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“Defend” vs “Protect”

In hoplology, attack and defense are definitely considered distinct. Moreover, hoplology separates “defend” and “protect.” While in the common vernacular “defend” and “protect” are often used interchangeably, for hoplological purposes, while “protecting” and “defending” are somewhat related,  they are two distinct concepts.

Hoplologically, “to defend” is basically a single minded effort to keep one’s whole self (or group) from being harmed or damaged by an attacker. This might include fighting back, but not necessarily so. The concept of “whole self” is key in this. One generally does not defend one’s arm or leg or partial body area. Hoplologically, this general concept applies on a military level as well. “Defense,” in the tactical and strategic sense, implies the lowering of the enemy’s ability to mount an effective attack. In either case, an important aspect of “defense” is the mindset behind defending. Actively defending against an assault tends to be a single minded intent to keep from being harmed. Going on the attack in such a situation is typically a separate and often a secondary action. In a life-death or battlefield combat context, this can be mortally inefficient. The classical attempts to remedy this defense/offense dichotomy is by such notions as “the best defense is a good offense” or kobo itchi  – (攻防一致  “attack and defense are one”).

Hoplologically, “protect” is less an end goal than is “defend.” And it is more useful as a means to an offensive end. In personal combat, a shield, for example, is used for protecting parts of the body while in the midst of offensive action. And, as has been pointed out previously in regards to our combative training, “blocking” actions are done protectively but primarily as means to create openings or paths to the target. In particular, such blocking, while typically protective of a particular body part, must be offensive in intent.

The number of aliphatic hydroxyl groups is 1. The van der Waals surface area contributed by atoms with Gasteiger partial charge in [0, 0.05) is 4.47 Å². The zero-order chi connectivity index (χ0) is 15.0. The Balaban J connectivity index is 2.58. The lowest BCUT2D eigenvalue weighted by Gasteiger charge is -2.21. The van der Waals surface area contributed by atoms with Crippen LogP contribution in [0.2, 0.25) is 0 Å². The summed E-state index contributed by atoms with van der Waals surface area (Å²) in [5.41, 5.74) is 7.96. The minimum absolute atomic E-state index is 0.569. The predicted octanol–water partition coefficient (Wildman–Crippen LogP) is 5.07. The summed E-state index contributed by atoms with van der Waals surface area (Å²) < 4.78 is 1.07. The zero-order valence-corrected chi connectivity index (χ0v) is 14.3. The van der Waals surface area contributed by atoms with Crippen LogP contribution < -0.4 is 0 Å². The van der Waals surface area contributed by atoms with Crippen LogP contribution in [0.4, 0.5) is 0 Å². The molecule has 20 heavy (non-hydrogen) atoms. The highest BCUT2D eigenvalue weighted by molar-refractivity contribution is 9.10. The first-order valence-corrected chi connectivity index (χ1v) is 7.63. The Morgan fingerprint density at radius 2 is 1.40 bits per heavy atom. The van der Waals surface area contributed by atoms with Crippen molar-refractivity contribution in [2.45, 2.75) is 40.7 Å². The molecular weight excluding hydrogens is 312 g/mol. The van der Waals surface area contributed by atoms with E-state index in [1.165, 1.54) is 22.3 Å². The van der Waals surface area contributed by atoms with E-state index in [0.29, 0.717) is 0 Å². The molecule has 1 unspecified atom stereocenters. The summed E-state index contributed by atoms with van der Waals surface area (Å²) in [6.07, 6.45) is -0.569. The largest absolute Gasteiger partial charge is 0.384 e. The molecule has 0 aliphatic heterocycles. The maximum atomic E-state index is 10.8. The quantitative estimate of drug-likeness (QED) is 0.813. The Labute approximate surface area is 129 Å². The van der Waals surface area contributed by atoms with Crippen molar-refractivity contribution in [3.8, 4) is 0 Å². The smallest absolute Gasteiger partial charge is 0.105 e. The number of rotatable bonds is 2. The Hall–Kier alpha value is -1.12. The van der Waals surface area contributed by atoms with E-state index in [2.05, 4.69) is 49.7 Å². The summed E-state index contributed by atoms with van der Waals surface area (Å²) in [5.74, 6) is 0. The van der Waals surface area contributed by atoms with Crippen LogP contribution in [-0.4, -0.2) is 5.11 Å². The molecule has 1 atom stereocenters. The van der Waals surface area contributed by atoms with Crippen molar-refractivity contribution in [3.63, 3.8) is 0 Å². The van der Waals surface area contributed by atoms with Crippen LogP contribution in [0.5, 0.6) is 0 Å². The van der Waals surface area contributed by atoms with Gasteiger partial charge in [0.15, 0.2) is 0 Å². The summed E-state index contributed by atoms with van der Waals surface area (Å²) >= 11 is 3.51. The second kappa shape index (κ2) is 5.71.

Certainly a “protective” action can be used in defense, but it is its use in “defense” that the founder of one classical Japanese battlefield tradition was referring to when he stated, “the blocking mind is useless, a dead thing and weak.”

This entry was posted in Consciousness on by .

About Hunter B. Armstrong

As Director of the International Hoplology Society (established in 1976 by Donn Draeger), Hunter Armstrong is professionally engaged in the research and development of hoplology - the study of human combative behavior and performance. In his efforts to gain a broader perspective on hoplology, he has spent considerable time on field research in Japan, Taiwan, Hong Kong, Malaysia, Indonesia, Thailand, Sri Lanka, and India, researching the training and fighting arts of those areas. Starting in karate in the early 1960's, he has been training consistently for the past fifty plus years. Now, primarily concentrating on classical Japanese battlefield martial arts, he has also trained in a number of Chinese combative arts. In addition to Asian weapons and fighting systems, Armstrong has researched and studied classical European weapons and fighting systems and the relationship of biomechanics to the development of weapons use. In particular, he has concentrated on the principles of efficient behavior in combat, especially as expressed in traditional martial cultures.

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